an amount-of-received power memory for storing the direction of said antenna oriented by said power transmitting unit and the amount of the received power in correspondence to each other;
a direction finding unit for obtaining, from a target appliance, an ID of said appliance and the direction in which the power has been received in maximum amount, after completion of the power transmission from said power transmitting unit;
a direction holding unit for storing the appliance ID and the direction in which the power has been received in maximum amount in correspondence to each other; and
a direction setting unit for obtaining the direction in correspondence to the appliance ID from said direction holding unit and setting said antenna to be oriented in the obtained direction.
8. An appliance control apparatus according to claim 7, wherein the power is transmitted at intervals of a time T1 until the reception ready signal is replied from the power receiving appliance, and at intervals of a time T2 (T1>T2) after the reception ready signal has been replied from the power receiving appliance.
Description
CLAIM OF PRIORITY

The present application claims priority from Japanese application serial no. 2004-200009, filed on Jul. 17, 2004, the content of which is hereby incorporated by reference into this application.

BACKGROUND OF THE INVENTION

1. Field of the Invention

The present invention relates to an appliance control apparatus and an electrical appliance for use in homes.

2. Description of the Related Art

In trying to remotely operate household electrical appliances by utilizing the Internet that has become increasingly popular, standby power is consumed if the household electrical appliances are kept in a standby state at all times. To solve such a problem by utilizing radio communication that seems to be more and more prevalent in future, JP,A 2001-197573 (hereinafter referred to as Patent Reference 1) discloses a technique of taking out power from radio waves, turning on a secondary cell Vdd, comparing a received signal with an ID signal, and turning on a main power source Vc if both the signals are matched with each other.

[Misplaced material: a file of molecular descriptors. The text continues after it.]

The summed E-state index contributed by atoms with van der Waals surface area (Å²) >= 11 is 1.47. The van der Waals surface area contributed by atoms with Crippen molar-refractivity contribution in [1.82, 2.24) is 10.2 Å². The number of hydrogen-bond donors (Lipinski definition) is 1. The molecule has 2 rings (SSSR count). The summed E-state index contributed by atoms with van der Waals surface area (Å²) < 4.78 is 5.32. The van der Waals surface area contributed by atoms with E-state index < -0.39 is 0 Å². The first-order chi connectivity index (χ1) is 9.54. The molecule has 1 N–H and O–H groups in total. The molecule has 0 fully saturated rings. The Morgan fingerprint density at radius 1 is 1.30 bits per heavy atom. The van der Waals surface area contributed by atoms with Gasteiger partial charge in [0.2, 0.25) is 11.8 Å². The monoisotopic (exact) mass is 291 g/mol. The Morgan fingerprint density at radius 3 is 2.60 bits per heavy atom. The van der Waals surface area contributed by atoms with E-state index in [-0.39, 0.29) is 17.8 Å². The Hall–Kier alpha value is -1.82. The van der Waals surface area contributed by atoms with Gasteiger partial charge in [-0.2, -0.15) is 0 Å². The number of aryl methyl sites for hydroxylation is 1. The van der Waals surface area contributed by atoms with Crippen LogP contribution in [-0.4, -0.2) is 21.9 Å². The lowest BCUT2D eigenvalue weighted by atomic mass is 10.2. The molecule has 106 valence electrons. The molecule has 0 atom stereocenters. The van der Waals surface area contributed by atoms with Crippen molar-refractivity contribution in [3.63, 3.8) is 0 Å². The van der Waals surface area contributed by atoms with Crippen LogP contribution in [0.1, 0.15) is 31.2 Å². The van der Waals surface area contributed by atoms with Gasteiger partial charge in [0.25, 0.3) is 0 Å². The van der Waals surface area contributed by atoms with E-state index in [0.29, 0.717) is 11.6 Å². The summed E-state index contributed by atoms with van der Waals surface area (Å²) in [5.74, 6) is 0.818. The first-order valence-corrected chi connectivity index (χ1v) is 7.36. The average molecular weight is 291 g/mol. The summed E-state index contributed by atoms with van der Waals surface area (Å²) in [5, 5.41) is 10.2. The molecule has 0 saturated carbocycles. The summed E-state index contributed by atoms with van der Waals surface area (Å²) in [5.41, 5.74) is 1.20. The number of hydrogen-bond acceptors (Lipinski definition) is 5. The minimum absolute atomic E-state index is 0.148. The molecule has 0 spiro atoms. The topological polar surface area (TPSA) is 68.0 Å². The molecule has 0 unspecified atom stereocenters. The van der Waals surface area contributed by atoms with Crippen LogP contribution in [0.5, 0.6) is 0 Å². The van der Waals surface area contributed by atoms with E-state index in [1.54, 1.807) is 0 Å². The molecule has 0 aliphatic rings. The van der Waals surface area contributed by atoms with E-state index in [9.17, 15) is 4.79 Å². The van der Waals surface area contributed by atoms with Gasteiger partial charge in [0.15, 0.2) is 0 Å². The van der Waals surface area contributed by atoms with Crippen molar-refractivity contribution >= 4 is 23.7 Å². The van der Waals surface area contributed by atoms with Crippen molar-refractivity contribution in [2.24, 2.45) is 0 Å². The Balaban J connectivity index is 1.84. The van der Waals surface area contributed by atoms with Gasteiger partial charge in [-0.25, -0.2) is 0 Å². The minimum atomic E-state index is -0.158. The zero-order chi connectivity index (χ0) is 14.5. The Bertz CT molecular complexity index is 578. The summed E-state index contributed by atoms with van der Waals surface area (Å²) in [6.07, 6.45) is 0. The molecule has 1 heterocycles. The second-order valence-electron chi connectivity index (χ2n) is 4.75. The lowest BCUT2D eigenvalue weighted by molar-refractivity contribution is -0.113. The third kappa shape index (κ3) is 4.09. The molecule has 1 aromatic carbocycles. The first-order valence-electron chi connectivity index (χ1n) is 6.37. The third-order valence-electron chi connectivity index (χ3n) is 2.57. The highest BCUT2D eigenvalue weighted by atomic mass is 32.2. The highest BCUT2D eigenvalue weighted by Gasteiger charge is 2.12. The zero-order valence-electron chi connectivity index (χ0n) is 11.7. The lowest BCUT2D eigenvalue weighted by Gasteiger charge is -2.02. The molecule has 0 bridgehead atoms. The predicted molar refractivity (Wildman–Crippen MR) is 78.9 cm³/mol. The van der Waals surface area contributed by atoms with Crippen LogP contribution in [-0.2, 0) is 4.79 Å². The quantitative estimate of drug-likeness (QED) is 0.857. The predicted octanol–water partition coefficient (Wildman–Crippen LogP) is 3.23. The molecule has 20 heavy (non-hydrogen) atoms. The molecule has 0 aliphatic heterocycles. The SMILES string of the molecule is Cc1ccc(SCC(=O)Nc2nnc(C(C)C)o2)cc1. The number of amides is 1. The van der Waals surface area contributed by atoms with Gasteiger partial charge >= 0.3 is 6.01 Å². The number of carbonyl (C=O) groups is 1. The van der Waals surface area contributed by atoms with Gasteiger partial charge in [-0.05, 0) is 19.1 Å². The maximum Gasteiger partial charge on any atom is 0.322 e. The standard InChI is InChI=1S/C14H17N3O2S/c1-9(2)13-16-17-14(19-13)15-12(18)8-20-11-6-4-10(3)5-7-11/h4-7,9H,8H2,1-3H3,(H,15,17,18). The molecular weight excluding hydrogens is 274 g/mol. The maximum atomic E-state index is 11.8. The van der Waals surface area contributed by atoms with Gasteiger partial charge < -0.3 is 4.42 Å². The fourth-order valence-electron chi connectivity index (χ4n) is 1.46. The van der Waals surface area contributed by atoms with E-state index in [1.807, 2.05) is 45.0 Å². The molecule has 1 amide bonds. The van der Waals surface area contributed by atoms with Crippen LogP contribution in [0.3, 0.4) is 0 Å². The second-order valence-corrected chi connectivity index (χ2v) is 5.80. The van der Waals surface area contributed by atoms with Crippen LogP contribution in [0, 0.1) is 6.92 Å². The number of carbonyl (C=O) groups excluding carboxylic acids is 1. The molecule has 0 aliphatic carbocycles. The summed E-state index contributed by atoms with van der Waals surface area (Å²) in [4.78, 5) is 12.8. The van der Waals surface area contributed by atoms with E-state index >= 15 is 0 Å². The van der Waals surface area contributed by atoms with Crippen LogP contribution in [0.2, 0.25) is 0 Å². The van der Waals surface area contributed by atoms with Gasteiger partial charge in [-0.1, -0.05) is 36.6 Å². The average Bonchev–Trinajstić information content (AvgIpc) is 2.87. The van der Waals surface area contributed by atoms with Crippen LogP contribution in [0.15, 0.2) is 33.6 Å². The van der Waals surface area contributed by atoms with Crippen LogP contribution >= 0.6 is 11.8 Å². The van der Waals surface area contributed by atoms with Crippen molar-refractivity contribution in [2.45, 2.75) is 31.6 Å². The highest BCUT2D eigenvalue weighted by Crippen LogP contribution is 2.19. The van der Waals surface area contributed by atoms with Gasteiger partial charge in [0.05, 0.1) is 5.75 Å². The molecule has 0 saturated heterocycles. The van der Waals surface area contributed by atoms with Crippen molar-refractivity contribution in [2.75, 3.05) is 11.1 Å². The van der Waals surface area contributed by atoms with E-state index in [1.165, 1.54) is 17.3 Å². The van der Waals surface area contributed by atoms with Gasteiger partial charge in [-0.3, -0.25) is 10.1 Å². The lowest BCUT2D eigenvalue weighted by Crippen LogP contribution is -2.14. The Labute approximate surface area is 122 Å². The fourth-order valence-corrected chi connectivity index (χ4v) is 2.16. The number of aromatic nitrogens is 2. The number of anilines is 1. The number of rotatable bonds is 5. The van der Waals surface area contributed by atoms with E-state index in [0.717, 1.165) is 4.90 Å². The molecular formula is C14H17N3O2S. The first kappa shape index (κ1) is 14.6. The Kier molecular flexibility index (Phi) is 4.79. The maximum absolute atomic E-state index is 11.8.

SUMMARY OF THE INVENTION

The technique disclosed in Patent Reference 1 has a problem that, in an environment where there are a plurality of appliances, such as an illuminator, a TV set, an air conditioner and a camera, and radio signals are transferred via them, the secondary cells Vdd are always required and the standby power is increased.

A first object of the present invention is to, in an environment where there are a plurality of appliances, such as an illuminator, a TV set, an air conditioner and a camera, and radio signals are transferred via them, cut standby power by taking out power from radio waves and effectively utilizing the taken-out power.

A second object is to additionally supply power when the power taken out from the radio waves is not sufficient in some environment.

A third object is to suppress power consumption resulting from the operation during a standby state.

To achieve the first object, the present invention provides an appliance control apparatus comprising an antenna for receiving radio waves; a power receiving unit for taking out power from the radio waves received by the antenna; a capacitor for accumulating the power taken out by the power receiving unit; a signal receiving unit operated with the power accumulated in the capacitor and receiving a signal from the radio waves received by the antenna; an ID signal holding for holding an ID signal; a switch for selectively connecting an appliance and a power source; and a comparing unit for receiving the signal from the signal receiving unit, comparing a target appliance ID contained in the received signal with an ID read out from the ID signal holding unit when the received signal is a predetermined signal, and turning on the switch when both the ID's are matched with each other.

To achieve the second object, the present invention provides an appliance control apparatus comprising an antenna for receiving radio waves; a capacitor for accumulating the power taken out by the power receiving unit; a signal receiving unit operated with the power accumulated in the capacitor and receiving a signal from the radio waves received by the antenna; an ID signal holding for holding an ID signal; a switch for controlling whether power is to be received from a main power source; a comparing unit for receiving the signal from the signal receiving unit, comparing a target appliance ID contained in the received signal with an ID read out from the ID signal holding unit when the received signal is a predetermined signal, and turning on the switch when both the ID's are matched with each other; and a charge control unit for charging power in the capacitor from the main power source when the power accumulated in the capacitor is not sufficient.